The family of Asrat Ansari, one of the main suspects in the twin blasts in Mumbai on August 25, is shocked. They just cannot believe the police claim that he was involved in the acts of terror.
"Look at this picture [edited, with Ansari on the right]," says Mohammad Anjum Ansari. "My brother is holding our national flag on Independence Day! We were celebrating Independence Day 15 days ago. And now the police say he is involved in the twin bomb blasts! This is not true. My brother is innocent."
It is not just the immediate family that finds it hard to believe that Ansari could be a terrorist. Even neighbours and co-workers think the police have made a mistake.
Says Mohammad Azharuddin, a zari (gold embroidery) worker and Ansari's colleague, "Asrat was sitting in this very room on Monday when the blasts took place. He was here from 11am to 1pm. I think the police is mistaken."
Agrees Sheikh Mehboob, another co-worker, "On Monday, we didn't have much work and I remember Asrat was sitting here and reading the newspaper. He only left this place after 1 pm for namaaz. I cannot believe he is involved."
Junaid Nagar at Juhu Gully, a locality in the northwestern Mumbai suburb of Andheri, was unknown to many till the police said Asrat, who lived there, was a prime suspect. Residents of Juhu Gully are shocked that so many people want to know about this area and are trying to locate the Ansaris.
"I know them very well," says Budhan Khan. "Asrat is my friend of many years. He was religious and never fought with anyone in our locality. There has never been a case against him with the police. I am shocked to hear that he was involved in the blasts. I am sure the police have caught the wrong man."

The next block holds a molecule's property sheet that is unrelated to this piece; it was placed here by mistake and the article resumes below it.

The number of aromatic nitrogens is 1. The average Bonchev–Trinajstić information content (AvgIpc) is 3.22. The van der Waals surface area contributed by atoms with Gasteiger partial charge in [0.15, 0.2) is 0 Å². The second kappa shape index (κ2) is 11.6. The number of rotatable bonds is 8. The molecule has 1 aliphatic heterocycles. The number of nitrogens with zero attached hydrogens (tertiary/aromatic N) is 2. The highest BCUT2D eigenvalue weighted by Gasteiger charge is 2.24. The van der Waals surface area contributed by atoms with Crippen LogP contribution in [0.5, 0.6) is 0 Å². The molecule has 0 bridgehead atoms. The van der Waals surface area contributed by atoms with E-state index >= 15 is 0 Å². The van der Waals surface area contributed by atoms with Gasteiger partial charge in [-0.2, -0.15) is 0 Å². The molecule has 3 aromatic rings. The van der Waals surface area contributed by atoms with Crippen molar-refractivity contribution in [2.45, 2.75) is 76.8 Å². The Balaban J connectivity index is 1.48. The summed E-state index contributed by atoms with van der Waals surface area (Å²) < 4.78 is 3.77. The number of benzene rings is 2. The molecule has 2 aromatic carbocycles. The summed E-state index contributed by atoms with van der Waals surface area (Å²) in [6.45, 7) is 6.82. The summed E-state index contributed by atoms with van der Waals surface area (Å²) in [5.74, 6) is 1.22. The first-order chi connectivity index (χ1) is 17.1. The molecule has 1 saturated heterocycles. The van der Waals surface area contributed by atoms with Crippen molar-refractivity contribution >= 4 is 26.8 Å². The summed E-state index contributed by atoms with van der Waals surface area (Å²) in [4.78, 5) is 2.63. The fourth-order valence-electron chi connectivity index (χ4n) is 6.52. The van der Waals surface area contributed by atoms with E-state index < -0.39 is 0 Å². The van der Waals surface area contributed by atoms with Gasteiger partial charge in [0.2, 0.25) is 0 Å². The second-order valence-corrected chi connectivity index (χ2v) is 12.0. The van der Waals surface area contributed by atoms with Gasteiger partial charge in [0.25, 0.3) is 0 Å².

The Ansari family had lodged a 'missing' complaint at the D N Nagar police station after Asrat failed to return for two days after he left home last Saturday morning. Flashing the complaint number, Anjum Ansari said, "We were all worried as he didn't come home on Saturday night. When he didn't come back till 4pm on Sunday I went and lodged a complaint at the D N Nagar police station."
Asked how they learnt about Asrat's alleged involvement in the blast, he said, "The police has not informed us yet about his involvement. It is only the media that has informed us about his arrest."
Ansari said the least the police could have done, if indeed Asrat had been booked under the Prevention of Terrorism Act, was to inform the family. "We are respectable citizens of this country," he said, "and it was my duty to report to the police that my brother was missing. If they say he is involved in the twin blasts, they should inform us. They should tell us from where he was arrested and what crime he has committed."
Responding to the police claim that Asrat Ansari was in touch with Sayyed Mohammed Hanif, main conspirator in the blast, and his friend Naseer, who allegedly acted as a conduit, Anjum said, "We have had a telephone for the last seven years. No one with these names called for Asrat in these seven years. And he never carried a mobile phone. If these people were involved with Asrat, they would surely have called at our home number."
The police have also claimed that Asrat had gone to Surat and was there during the Gujarat riots of 2002. When he came back, he had revenge on his mind and so he got in touch with Naseer, who, along with Hanif, conducted the entire operation at Zaveri Bazaar and the Gateway of India.
At this point, Kamrunnissa, Asrat's mother, interrupted. "My son was in Surat working at a zari shop owned by Kamlesh," she said. "I'll give you his telephone number. You call and ask him how my son's behaviour was. They were nice to my son, but I told him to come back as I was concerned that the riots could spread to Surat."
Kamrunnissa continued, "The police have also said that he [Asrat] was in touch with people in Dubai. How could he be in touch with them? He has never been out of the country. They are blaming my son for no reason."
Photographs: Jewella C Miranda